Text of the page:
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Monday, May 15, 2006

Google launch new products

On 10th May 2006, Larry Page and Sergei Brin from Google Inc. rolled out a whole new set of applications for Google search, many of which were much more in keeping with what people have come to expect from Google. With recent news that Amazon’s A9 search engine has opted to discontinue using Google’s search technology in favour of that from leading rival Microsoft, the press conference to global journalist was perhaps quite timely. Although there is nothing ground-breaking in what they presented (no Google Earth type applications, for instance), what was obvious is that Google are still finding unique and innovative ways of exploiting their 42% share of global internet searches.

For example, an upgrade to Google Desktop will be made available shortly – extending the range of “gadgets” available to the user. This certainly pushes Google further along in their obvious aim to replace the need for the standard operating system shipped with PCs. It is not hard to imagine a future where PCs are shipped with empty hard drives and that users simply download their OS of choice from the web. Certainly, Microsoft are awakening to that possibility.

Another application is Google Co-op where users can subscribe to free health information from a range of US-based health organisations. This further exemplifies Google’s desire to create provide information around the user as opposed to the other way around. Again, they are following the promise of the New Medium which endeavours to give the user what they want, when they want it – with the commercial interest of advertisers taking second place. Users can sign up to these services at www.google.com/coop/directory. Google Notebook will allow you to save a portion of a website – like cutting out a newspaper clipping – and send it to friends via email. Again, the importance of the social network – as highlighted by the success of myspace.com and bibo.com – has not been lost on Google and this is undoubtedly another foray into that lucrative space.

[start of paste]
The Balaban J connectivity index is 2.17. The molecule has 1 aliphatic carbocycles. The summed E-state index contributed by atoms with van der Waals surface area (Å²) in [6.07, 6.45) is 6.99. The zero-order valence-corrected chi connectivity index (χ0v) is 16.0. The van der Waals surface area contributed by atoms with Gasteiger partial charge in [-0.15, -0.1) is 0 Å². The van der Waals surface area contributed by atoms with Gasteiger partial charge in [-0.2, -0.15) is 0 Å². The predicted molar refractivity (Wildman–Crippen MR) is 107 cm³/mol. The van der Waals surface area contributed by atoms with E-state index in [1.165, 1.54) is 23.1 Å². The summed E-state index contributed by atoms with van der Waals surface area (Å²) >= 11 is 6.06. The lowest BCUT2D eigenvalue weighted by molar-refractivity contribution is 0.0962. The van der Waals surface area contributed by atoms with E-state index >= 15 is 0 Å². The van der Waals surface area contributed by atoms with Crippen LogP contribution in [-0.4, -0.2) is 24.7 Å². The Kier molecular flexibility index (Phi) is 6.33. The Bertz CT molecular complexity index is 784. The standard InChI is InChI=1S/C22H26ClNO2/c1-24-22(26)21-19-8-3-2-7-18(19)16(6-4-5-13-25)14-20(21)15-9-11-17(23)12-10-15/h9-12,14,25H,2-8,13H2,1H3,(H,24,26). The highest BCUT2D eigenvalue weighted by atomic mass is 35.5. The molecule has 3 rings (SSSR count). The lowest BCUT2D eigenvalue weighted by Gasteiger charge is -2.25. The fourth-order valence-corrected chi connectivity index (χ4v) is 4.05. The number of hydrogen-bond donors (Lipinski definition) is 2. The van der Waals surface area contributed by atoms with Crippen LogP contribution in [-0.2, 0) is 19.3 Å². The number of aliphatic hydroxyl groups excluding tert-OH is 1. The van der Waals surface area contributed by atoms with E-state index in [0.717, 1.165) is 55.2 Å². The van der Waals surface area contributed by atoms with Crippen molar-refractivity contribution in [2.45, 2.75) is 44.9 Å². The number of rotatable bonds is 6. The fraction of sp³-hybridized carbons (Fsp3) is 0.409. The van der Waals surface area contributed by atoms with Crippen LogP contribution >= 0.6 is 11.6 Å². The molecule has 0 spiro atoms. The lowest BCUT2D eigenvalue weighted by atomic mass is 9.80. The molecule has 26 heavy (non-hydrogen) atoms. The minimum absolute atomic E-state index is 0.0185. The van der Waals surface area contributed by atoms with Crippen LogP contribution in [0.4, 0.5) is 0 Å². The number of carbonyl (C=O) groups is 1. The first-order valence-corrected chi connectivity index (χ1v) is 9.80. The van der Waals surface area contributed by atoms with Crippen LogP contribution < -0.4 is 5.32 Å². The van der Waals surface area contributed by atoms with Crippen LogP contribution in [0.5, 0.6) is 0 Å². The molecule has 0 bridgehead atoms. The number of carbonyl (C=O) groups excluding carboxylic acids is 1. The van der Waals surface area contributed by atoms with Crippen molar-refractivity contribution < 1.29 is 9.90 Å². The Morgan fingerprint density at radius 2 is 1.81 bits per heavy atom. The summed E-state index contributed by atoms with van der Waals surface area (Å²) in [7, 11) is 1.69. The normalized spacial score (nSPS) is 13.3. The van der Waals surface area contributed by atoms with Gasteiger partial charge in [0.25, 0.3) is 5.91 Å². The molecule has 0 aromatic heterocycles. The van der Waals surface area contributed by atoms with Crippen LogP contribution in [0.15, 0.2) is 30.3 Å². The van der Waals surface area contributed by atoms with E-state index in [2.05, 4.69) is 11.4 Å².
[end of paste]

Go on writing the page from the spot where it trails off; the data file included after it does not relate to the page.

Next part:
Finally, there is Google Trends which is a formidable piece of programming. Available at www.google.com/trends, it allows the user examine searches for market trends and get global feedback based on Google’s search index. When you consider that you are getting a snapshot of nearly half the searches in the world, this is surely manna to marketing professionals. The results can be quite frightening from an economic perspective. For example, if you put in “Technology” in the search box, the majority of searches are coming from New Delhi, Bagalore and Mumbai in India with the US way down the list. European countries don’t even register. Is this a reflection of complacency on our part in the developed world? Are we soon to be replaced as leaders in the Knowledge economy by eager and limber new economies? In terms of spirituality, as one would expect, the US figures highly when the search word is “Christianity”, whereas mainly Malaysia and Indonesia rate highest in the search for “Islam”. Google Trends merely holds the mirror up.

With Page predicting that 98% of what will exist in 10 years "has yet to be done, and we won't get there by looking at what other companies are doing", it is breathtaking to consider what those applications might be and what other companies might be doing as well.

posted by Neil Leyden @ 11:00 a.m.

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